Beaten, but unbowed

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Indy Lifestyle Online
Anoup Kajla fears he is risking his life by putting himself on the front line in the fight against racial harassment.

But as one of three Hounslow Monitoring Project workers funded by the council, he is willing to take that risk to stem the increase in attacks in Hounslow. He was severely beaten by 15 white youths in December 1989 while minding his uncle's off-licence.

'They beat me with baseball bats and put me in hospital for five days with ruptured kidneys. 'I thought I was going to lose my sight. I've seen things as bad as they can get.'

The gang was eventually caught and the ringleader found guilty of assault charges.

However, the family was further humiliated when he was sentenced to a community service order and not prison. That was only one of many attacks on the shop during more than a year of harassment.

Youths regularly smashed the windows and goods inside, littering the floor with British Movement 'calling cards'. Anoup's uncle was also beaten up as he closed the shop one night.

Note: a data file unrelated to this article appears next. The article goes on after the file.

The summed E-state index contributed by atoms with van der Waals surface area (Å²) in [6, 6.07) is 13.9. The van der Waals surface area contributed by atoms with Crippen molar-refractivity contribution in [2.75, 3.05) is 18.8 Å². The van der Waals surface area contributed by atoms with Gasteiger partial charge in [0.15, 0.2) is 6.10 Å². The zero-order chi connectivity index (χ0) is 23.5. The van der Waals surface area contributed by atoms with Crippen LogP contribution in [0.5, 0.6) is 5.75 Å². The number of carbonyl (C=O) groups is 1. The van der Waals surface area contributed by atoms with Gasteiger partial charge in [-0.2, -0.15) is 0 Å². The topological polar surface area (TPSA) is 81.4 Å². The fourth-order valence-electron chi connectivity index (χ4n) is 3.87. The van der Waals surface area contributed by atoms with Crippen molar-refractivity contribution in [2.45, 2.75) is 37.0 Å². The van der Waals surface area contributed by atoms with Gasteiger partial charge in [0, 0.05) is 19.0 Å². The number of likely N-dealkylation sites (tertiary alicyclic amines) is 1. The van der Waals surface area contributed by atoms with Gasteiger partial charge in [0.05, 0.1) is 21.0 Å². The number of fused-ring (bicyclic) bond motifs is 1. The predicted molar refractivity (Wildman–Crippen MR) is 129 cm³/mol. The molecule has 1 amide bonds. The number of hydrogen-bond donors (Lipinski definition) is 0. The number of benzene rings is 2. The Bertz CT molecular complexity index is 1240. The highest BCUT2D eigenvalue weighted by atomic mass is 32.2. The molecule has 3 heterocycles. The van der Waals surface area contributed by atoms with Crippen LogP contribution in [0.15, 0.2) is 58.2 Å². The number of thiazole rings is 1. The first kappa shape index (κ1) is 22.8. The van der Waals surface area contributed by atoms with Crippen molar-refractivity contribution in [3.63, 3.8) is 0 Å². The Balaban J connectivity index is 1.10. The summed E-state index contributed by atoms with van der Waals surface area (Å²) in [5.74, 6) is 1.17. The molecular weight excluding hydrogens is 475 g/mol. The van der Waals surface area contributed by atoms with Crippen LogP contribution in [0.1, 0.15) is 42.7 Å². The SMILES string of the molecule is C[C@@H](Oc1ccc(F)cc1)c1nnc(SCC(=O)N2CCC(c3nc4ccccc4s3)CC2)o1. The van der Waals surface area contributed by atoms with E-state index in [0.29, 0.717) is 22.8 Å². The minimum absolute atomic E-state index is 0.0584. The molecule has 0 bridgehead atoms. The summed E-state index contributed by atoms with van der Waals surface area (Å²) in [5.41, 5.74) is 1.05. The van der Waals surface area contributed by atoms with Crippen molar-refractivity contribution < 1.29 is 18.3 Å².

By then he had become used to running a daily gauntlet of verbal abuse.

The gang used to congregate outside and intimidate customers, at one stage trying to implement a shop boycott.

Suresh Grover, of the project, said he remembers a Ku Klux Klan atmosphere. 'Some nights we would be surrounded by 15 to 20 youths and we knew we could be set upon at any time. The gang used to operate from the community centre opposite the shop, so they knew when people were coming and going.'

Anoup, 22, a student, is adamant that things must change and is eager to play his part. 'I see what other people go through and I see they can do nothing about it,' he said.

He knows of many families who have suffered physical abuse at the hands of whites and others who have insults hurled at them daily. Children are taunted at school and while playing near their homes.

He also sees the racist graffiti marring walls on the housing estates and the degrading effect it has on families living there.

Many have become prisoners in their homes.

'I am reasonably intelligent and I can use my intelligence to help them. I have already risked my life when I was running my uncle's shop, so I'm not worried any more. This has to be done.'

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